Protein extraction and western blot

Protein extractions from rat striatum and PC12 cells were analyzed. Total protein extraction was performed using the RIPA lysis buffer (Beyotime, Nantong, China), and the nuclear protein was isolated using the nuclear and cytoplasmic protein extraction kit (Beyotime) according to the manufacturer’s instructions. Protein concentration was measured using the bicinchoninic acid (BCA) kit (Beyotime). Equal amounts of protein were separated by sodium dodecyl sulfate–polyacrylamide gel electrophoresis and transferred to polyvinylidene fluoride membranes (Millipore, Billerica, MA, USA). The membranes were blocked for 1 h in 5% non-fat milk and then incubated overnight at 4°C with the primary antibodies against Nrf2 (1:1000; Abcam, Cambridge, UK), Hmox1 (1:10000; Abcam) Sod1 (1:500; Proteintech, Wuhan, China), Nqo1 (1:1000; Abcam,) and Histone H3 (1:500; Proteintech), β-actin [1:1000; Zhongshan Golden Bridge (ZGBB), Beijing, China]. After incubation, the membranes were washed in 1×TBST (50 mM Tris-HCl, pH 7.4, 150 mM NaCl with 0.1% Tween), and then incubated with horseradish peroxidase labeled secondary antibodies (1:5000; ZGBB) at room temperature for 2 h. After washing with 1×TBST, membranes were visualized with an Amersham Imager 600 (GE, Boston, MA, USA) and Immobilon Western Chemiluminescent HRP Substrate kit (Millipore). Immunoreactive labeling was analyzed with the ImageJ software and standardized against the protein level of β-actin or Histone H3.


Brain sections were deparaffinized in xylene and then rehydrated through graded ethanol washes. Antigen retrieval was performed with 10 mM sodium citrate followed by 20 min incubation in H2O2 to quench the endogenous peroxidase. After that, sections were blocked with 10% goat serum, and then incubated overnight with primary antibodies against Gpx1 (1:300; Abcam), NF-κB (1:1000; Abcam) and Iba1 (1:1000; Wako Chemicals, Richmond, VA). After rinsing with PBS, sections were incubated with a biotinylated secondary antibody (ZGBB) followed by an avidin-biotin horseradish peroxidase complex (ZGBB). The color reaction was developed by incubation with diaminobenzidine (ZGBB) and nuclei were counterstained with hematoxylin. Slides were dehydrated in graded alcohol and xylene, and then mounted with coverslips. Coronal sections at the level of the needle insertion (collagenase injection site) were chosen in quantification analysis. Five fields adjacent to the hematoma on each slide were randomly imaged using an Olympus microscope (DP72, Tokyo, Japan). Tissue samples from 6 rats per each group were prepared for IHC. The number of positively stained cells was counted using the Image-pro plus 6.0 (Media Cybernetics Inc., Rockville, MD, USA) and the mean per section was calculated. The final data are reported relative to sham controls.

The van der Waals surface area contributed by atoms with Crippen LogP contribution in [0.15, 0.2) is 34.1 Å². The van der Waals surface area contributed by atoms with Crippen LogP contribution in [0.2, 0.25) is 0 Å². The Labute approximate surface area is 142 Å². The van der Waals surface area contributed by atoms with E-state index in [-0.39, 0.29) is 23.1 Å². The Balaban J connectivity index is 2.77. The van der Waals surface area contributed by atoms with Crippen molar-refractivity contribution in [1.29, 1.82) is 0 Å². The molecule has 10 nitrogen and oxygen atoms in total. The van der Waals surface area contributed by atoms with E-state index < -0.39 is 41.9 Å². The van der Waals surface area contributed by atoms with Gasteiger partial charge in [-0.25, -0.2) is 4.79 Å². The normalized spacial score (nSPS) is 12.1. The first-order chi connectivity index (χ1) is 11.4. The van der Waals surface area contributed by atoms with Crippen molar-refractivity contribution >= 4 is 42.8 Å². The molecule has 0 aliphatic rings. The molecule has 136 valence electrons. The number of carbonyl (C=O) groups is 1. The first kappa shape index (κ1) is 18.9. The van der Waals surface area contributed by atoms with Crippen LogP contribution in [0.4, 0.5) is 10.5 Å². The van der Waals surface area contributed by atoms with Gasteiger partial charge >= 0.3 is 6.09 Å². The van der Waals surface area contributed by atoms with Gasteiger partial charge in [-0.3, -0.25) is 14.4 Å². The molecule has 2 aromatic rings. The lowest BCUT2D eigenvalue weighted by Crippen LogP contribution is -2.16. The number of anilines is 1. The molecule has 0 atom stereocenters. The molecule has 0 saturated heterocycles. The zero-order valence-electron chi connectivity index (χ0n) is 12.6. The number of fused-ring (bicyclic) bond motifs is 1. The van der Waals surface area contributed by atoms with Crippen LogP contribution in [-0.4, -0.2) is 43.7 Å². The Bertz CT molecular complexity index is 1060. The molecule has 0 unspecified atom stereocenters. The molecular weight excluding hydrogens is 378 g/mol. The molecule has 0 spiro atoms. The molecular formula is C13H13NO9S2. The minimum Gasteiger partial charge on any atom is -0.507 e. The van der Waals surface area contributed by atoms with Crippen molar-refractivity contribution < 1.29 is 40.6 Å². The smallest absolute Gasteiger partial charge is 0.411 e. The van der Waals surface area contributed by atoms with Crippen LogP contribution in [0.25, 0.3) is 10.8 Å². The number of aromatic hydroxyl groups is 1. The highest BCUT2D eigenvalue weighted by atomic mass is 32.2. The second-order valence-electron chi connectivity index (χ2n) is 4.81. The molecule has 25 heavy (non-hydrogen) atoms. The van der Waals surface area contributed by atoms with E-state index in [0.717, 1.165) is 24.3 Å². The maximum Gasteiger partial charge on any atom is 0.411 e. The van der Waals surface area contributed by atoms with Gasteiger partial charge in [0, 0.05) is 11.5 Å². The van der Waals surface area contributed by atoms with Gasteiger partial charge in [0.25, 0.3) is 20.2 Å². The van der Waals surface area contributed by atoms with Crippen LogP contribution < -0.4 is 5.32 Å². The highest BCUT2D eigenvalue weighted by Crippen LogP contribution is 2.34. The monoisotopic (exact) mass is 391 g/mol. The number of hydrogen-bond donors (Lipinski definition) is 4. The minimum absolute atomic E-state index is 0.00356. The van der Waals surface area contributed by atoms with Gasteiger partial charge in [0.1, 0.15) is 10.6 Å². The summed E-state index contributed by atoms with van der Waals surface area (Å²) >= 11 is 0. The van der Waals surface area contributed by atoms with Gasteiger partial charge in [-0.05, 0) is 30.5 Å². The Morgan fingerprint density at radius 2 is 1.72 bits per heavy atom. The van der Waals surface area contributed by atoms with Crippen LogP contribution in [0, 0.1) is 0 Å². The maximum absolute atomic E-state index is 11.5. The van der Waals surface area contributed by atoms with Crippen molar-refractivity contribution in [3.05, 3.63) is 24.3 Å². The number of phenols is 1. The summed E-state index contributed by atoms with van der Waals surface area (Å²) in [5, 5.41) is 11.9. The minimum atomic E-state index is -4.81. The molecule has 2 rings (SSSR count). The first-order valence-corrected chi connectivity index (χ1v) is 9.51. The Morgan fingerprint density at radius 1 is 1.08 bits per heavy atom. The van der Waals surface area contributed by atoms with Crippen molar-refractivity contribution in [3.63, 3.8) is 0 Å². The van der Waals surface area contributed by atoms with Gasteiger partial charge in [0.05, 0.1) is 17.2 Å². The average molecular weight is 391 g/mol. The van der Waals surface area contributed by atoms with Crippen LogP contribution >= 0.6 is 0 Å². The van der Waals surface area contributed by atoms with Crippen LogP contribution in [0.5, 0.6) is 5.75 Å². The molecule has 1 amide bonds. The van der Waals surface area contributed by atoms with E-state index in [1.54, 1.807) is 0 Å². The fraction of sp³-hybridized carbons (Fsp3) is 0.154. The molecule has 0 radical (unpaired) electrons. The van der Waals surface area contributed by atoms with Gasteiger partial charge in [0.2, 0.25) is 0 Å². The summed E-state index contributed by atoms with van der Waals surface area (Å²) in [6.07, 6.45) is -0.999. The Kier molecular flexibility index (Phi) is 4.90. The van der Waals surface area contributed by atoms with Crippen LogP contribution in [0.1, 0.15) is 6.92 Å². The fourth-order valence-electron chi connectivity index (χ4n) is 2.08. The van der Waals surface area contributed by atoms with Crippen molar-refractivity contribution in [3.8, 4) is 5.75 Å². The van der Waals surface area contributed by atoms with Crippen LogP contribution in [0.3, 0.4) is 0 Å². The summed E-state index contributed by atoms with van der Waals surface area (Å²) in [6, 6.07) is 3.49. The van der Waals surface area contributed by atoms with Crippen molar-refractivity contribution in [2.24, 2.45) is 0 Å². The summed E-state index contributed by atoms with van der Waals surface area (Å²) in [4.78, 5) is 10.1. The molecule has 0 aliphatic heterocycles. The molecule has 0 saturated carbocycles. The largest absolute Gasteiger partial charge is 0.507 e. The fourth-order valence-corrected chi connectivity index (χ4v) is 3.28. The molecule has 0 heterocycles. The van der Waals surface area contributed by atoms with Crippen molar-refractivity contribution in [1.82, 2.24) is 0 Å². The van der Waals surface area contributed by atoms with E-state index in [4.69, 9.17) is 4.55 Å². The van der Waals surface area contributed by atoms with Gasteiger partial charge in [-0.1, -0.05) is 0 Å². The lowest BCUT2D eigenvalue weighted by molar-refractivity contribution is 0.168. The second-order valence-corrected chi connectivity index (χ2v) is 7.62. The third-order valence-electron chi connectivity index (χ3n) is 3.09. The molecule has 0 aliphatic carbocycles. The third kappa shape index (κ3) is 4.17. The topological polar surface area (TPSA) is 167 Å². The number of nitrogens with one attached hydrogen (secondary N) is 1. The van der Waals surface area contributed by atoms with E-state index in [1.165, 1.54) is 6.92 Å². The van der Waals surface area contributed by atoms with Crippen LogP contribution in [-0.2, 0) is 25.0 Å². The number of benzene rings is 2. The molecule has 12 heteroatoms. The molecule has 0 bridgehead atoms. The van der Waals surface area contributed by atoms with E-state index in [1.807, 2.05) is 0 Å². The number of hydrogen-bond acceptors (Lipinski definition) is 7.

4-HNE content in rat striatum and Tnf expression in culture medium were measured using the OxiSelect™ HNE Adduct ELISA kit (Cell BioLabs, San Diego, CA, USA) and Platinum ELISA kit (eBioscience, Hatfield, UK) according to the manufacturers’ instructions, respectively. Optical density (OD) values were measured using the Varioskan Flash spectral scanning multimode reader (Thermo Electron, Vantaa, Finland).

TUNEL staining

To assess cell death in vivo, TUNEL staining was performed using the in situ Cell Death Detection Kit, POD (Roche, Mannheim, Germany) according to the manufacturer’s instructions, and the nuclei were counter-stained with 4’, 6-diamidino-2-phenylindole dihydrochloride (DAPI; Solarbio). Fluorescence was visualized with an Olympus microscope (DP72). Coronal sections at the level of the needle insertion were used in the quantification analysis. Five fields adjacent to the hematoma on each slide were randomly imaged and tissue samples from 6 rats for each group were prepared for TUNEL straining. The number of TUNEL/DAPI positive cells was counted using the Image-pro plus 6.0 and the mean per section was calculated.